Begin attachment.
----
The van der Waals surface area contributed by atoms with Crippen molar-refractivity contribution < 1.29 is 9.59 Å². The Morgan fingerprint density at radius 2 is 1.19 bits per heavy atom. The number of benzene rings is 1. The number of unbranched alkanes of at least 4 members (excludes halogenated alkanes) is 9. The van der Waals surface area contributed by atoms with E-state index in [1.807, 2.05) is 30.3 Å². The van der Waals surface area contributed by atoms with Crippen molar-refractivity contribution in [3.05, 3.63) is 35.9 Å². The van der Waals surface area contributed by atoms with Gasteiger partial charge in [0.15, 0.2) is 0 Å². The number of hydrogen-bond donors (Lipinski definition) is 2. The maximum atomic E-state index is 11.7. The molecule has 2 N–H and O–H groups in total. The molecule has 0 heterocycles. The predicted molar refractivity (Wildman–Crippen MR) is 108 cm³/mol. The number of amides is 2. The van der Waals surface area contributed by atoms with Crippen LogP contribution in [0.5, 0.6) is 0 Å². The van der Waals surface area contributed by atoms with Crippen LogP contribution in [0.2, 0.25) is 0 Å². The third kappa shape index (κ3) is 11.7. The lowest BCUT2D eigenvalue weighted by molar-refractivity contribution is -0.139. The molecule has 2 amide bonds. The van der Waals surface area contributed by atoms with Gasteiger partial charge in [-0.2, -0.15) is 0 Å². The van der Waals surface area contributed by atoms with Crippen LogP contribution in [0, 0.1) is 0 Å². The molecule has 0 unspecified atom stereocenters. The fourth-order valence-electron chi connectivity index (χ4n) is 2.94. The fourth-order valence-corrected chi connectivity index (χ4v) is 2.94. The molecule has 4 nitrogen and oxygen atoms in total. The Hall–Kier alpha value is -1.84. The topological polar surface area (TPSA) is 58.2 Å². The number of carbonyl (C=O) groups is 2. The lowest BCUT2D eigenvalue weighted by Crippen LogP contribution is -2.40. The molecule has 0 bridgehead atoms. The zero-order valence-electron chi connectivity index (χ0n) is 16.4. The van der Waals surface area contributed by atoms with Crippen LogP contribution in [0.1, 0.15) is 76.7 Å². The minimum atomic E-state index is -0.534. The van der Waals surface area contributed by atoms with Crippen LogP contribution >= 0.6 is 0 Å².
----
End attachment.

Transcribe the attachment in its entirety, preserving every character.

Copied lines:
The van der Waals surface area contributed by atoms with Crippen molar-refractivity contribution < 1.29 is 9.59 Å². The Morgan fingerprint density at radius 2 is 1.19 bits per heavy atom. The number of benzene rings is 1. The number of unbranched alkanes of at least 4 members (excludes halogenated alkanes) is 9. The van der Waals surface area contributed by atoms with E-state index in [1.807, 2.05) is 30.3 Å². The van der Waals surface area contributed by atoms with Crippen molar-refractivity contribution in [3.05, 3.63) is 35.9 Å². The van der Waals surface area contributed by atoms with Gasteiger partial charge in [0.15, 0.2) is 0 Å². The number of hydrogen-bond donors (Lipinski definition) is 2. The maximum atomic E-state index is 11.7. The molecule has 2 N–H and O–H groups in total. The molecule has 0 heterocycles. The predicted molar refractivity (Wildman–Crippen MR) is 108 cm³/mol. The number of amides is 2. The van der Waals surface area contributed by atoms with Crippen LogP contribution in [0.5, 0.6) is 0 Å². The van der Waals surface area contributed by atoms with Crippen LogP contribution in [0.2, 0.25) is 0 Å². The third kappa shape index (κ3) is 11.7. The lowest BCUT2D eigenvalue weighted by molar-refractivity contribution is -0.139. The molecule has 2 amide bonds. The van der Waals surface area contributed by atoms with Gasteiger partial charge in [-0.2, -0.15) is 0 Å². The van der Waals surface area contributed by atoms with Crippen LogP contribution in [0, 0.1) is 0 Å². The molecule has 0 unspecified atom stereocenters. The fourth-order valence-electron chi connectivity index (χ4n) is 2.94. The fourth-order valence-corrected chi connectivity index (χ4v) is 2.94. The molecule has 4 nitrogen and oxygen atoms in total. The Hall–Kier alpha value is -1.84. The topological polar surface area (TPSA) is 58.2 Å². The number of carbonyl (C=O) groups is 2. The lowest BCUT2D eigenvalue weighted by Crippen LogP contribution is -2.40. The molecule has 0 bridgehead atoms. The zero-order valence-electron chi connectivity index (χ0n) is 16.4. The van der Waals surface area contributed by atoms with Crippen LogP contribution in [0.1, 0.15) is 76.7 Å². The minimum atomic E-state index is -0.534. The van der Waals surface area contributed by atoms with Crippen LogP contribution >= 0.6 is 0 Å².